This four part series will deal with the four most prominent, and longest serving, Jewish Supreme Court Justices.
WEEK ONE: Louis Brandeis (1916-1939) served on the court for 23 years – 1916 to 1939. After law school he established a law firm in Boston and became a crusader for social justice, often working for free. He fought to rein in the power of big banks, corporate monopolies, and sought to end public corruption. His liberal views and work on behalf of Jews created opposition when he was nominated to the U.S. Supreme Court.
WEEK TWO: Felix Frankfurter (1939-1962) helped found the American Civil Liberties Union (ACLU) and became an advisor to Franklin D. Roosevelt who advocated progressive ideas in the aftermath of the Great Depression. Once on the court, Frankfurter was regarded as a conservative and advocated judicial restraint.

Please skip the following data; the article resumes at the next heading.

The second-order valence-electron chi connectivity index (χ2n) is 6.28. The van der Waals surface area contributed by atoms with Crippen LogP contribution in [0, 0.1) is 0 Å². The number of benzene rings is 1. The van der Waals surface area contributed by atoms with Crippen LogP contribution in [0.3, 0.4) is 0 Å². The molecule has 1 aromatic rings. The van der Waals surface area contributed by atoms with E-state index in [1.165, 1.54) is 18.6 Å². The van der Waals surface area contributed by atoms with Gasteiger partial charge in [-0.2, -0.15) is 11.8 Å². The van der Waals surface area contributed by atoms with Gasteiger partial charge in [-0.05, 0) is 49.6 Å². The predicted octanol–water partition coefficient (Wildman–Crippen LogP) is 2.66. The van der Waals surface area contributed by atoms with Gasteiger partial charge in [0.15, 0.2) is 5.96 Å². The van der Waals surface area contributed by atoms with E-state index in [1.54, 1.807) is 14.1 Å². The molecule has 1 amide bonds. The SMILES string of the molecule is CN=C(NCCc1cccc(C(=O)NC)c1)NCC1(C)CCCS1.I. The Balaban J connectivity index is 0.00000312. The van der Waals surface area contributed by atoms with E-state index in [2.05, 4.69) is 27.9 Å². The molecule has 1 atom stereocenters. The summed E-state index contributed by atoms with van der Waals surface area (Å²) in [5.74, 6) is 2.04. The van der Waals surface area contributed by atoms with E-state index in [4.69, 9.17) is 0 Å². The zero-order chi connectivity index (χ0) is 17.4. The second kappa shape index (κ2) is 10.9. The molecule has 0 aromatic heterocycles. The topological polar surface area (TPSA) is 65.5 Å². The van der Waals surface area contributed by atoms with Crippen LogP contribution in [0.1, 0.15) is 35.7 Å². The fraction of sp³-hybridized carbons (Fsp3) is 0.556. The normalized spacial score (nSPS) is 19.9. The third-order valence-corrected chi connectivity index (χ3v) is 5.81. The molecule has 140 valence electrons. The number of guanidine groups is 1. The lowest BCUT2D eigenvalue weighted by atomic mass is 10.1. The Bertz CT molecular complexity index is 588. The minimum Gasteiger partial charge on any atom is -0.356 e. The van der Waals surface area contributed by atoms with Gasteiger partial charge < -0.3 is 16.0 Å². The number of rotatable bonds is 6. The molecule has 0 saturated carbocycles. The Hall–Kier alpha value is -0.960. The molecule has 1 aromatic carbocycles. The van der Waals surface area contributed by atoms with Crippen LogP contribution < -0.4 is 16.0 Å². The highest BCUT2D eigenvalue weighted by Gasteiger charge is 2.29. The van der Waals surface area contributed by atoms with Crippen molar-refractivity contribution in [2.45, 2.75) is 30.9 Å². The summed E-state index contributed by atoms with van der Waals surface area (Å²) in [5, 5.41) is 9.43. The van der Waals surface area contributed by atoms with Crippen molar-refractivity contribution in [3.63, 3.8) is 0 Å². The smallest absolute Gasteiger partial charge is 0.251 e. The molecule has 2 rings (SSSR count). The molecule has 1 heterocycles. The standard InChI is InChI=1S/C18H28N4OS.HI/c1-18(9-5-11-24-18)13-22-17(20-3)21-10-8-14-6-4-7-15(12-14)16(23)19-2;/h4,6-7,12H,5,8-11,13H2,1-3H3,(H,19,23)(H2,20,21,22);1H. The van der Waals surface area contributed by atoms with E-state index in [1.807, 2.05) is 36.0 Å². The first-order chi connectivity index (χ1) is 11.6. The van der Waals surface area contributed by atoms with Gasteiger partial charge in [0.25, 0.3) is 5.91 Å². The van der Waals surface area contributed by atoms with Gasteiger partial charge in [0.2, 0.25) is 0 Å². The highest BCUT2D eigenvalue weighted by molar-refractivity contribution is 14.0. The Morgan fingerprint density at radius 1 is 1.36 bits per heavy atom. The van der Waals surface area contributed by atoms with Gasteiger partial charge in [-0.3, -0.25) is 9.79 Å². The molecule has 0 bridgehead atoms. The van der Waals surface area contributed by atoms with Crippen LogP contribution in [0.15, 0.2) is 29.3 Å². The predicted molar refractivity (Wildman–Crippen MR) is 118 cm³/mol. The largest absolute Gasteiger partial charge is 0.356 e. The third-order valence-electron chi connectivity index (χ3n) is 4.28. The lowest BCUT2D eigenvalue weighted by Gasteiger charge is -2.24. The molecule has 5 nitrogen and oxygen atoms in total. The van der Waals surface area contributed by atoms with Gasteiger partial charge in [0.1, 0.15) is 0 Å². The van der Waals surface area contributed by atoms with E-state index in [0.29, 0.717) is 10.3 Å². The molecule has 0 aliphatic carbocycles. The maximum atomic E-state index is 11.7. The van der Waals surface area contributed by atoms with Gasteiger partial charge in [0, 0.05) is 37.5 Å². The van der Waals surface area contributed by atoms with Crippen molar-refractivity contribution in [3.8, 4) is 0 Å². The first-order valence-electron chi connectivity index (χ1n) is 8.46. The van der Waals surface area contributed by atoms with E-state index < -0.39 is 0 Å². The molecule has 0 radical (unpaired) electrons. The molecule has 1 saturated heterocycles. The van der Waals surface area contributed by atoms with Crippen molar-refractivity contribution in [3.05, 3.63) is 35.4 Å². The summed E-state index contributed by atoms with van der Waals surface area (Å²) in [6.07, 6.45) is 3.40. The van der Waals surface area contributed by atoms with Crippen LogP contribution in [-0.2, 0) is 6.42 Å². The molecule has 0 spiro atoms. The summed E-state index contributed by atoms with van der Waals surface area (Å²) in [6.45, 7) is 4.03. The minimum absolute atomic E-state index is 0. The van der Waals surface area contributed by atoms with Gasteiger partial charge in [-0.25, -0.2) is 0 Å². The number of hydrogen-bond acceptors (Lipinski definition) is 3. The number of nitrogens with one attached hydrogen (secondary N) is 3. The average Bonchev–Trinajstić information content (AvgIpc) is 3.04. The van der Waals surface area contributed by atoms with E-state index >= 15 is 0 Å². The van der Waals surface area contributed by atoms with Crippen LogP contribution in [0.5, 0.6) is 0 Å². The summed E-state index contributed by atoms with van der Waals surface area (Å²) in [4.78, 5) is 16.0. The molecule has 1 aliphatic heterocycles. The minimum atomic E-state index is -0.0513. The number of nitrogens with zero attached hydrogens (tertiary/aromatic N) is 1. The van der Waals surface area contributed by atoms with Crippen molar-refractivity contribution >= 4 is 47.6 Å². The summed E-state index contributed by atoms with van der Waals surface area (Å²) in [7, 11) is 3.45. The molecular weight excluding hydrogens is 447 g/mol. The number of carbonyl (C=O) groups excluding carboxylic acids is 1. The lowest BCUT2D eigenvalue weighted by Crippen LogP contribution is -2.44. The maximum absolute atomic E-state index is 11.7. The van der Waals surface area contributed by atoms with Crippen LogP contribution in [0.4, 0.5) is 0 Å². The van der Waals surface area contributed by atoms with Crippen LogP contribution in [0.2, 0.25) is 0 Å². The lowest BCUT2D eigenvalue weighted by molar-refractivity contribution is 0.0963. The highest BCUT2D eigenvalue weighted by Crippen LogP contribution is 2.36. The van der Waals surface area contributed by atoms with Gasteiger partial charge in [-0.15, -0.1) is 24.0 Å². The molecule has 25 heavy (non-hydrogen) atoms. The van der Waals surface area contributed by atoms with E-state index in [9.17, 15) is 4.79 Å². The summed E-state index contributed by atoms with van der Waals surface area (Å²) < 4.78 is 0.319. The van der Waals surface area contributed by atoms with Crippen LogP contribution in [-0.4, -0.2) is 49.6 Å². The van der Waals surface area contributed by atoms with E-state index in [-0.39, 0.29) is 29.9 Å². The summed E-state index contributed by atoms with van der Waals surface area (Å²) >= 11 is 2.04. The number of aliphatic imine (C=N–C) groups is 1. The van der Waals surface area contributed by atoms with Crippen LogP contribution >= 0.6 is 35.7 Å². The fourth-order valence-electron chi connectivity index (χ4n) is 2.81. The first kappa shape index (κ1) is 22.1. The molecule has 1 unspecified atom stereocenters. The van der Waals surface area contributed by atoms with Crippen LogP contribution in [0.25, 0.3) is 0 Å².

WEEK THREE: Ruth Bader Ginsburg (1993-Present) was nominated to the Supreme Court by President Bill Clinton and is considered part of the court’s liberal wing. She has long been an advocate for gender equality and women’s rights. She founded the Women’s Rights Project for the ACLU and was appointed to the U.S. Court of Appeals for the District of Columbia before being elevated to the Supreme Court.
WEEK FOUR: Stephen Breyer (1994-Present) was nominated to the Supreme Court by Clinton one year after Ginsberg in 1994. He is known for interpreting the Constitution as a “living document” and makes decisions as such. He was the second-longest-serving junior justice, serving 4,199 days before Justice Samual Alito joined the court in January 2006.
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